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Politics amidst Covid-19 decision-making

10.08.2020
John Batten
John Batten

I suppose Chief Executive Carrie Lam’s announcement late last Friday night (31 July 2020) to postpone this year’s Legislative Council elections by one year was intentionally timed to miss the city’s animated weekday radio talk-in programmes, workplace discussions and congregations of smokers around the city’s smoke-spots. Her announcement emphasised that her decision (“my hardest in seven months”) was based purely on health and safety reasons related to Covid-19, but she also mentioned that it was not equitable that Hong Kong residents living on the mainland were unable to return to vote because of quarantine rules. This was immediately challenged, as voting in Hong Kong’s elections is only for those “ordinarily resident’ in the Hong Kong SAR. Lam denied that there were any political considerations in her decision. However, as Hong Kong’s political leader every decision is political. This is fundamental in her role as Chief Executive. But, being political is often seen by her as tainting the job, when in fact it is central to how she performs it. Besides, having made such a momentous (non-political!) decision, the city has now been plunged into a political and constitutional crisis that will overshadow any issue involving the legislature in the coming year.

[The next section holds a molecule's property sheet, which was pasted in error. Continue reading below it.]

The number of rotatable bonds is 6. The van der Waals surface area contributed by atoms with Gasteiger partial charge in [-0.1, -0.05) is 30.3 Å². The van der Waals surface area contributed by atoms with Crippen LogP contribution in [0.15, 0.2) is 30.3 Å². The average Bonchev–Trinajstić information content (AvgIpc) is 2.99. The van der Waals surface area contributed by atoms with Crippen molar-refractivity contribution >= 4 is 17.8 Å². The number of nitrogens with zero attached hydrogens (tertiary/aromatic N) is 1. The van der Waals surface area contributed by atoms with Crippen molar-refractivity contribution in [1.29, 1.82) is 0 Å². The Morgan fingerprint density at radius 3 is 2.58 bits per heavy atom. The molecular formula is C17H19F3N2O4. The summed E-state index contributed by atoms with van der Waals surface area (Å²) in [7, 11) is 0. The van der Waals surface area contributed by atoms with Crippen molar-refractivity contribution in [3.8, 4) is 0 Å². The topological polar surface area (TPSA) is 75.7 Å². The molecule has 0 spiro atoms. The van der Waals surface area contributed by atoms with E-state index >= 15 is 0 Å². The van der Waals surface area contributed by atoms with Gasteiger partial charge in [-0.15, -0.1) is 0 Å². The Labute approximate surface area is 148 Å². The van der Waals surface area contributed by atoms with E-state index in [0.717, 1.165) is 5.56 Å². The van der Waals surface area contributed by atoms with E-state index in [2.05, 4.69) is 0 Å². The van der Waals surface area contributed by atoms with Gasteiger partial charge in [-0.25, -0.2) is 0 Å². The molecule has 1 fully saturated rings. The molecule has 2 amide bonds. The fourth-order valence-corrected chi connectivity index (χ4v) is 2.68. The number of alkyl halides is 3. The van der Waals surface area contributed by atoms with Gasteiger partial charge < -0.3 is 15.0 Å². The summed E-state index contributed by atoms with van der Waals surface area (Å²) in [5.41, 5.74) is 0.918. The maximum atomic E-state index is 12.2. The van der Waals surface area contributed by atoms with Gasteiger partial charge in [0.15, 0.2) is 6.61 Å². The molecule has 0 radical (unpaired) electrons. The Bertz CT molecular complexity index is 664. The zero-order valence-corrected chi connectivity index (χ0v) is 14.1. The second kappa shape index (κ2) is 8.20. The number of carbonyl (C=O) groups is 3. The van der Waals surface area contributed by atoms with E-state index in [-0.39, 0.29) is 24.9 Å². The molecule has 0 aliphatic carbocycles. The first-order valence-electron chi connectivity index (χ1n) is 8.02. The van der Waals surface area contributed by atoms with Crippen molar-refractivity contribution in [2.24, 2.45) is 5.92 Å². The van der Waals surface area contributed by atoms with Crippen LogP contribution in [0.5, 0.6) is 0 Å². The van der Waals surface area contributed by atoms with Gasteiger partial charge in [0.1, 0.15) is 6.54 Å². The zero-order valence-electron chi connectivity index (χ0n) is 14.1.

The public is not deluded: it is the Central government calling the shots and Lam is following their beat. The Hong Kong government will meekly follow all ‘clarifications’ that the Central authorities issue to resolve a multiple of constitutional issues as the Basic Law clearly outlines arrangements for any postponed election, but none cover a situation like the sudden cancellation of this September’s election. The right to vote is one of Hong Kong’s core values and enshrined in the Basic Law. It is simple: Hong Kong’s ‘two systems’ is unique in ‘one country’ because common people can vote to directly elect their representatives in our Legislative Council. In the mainland they cannot.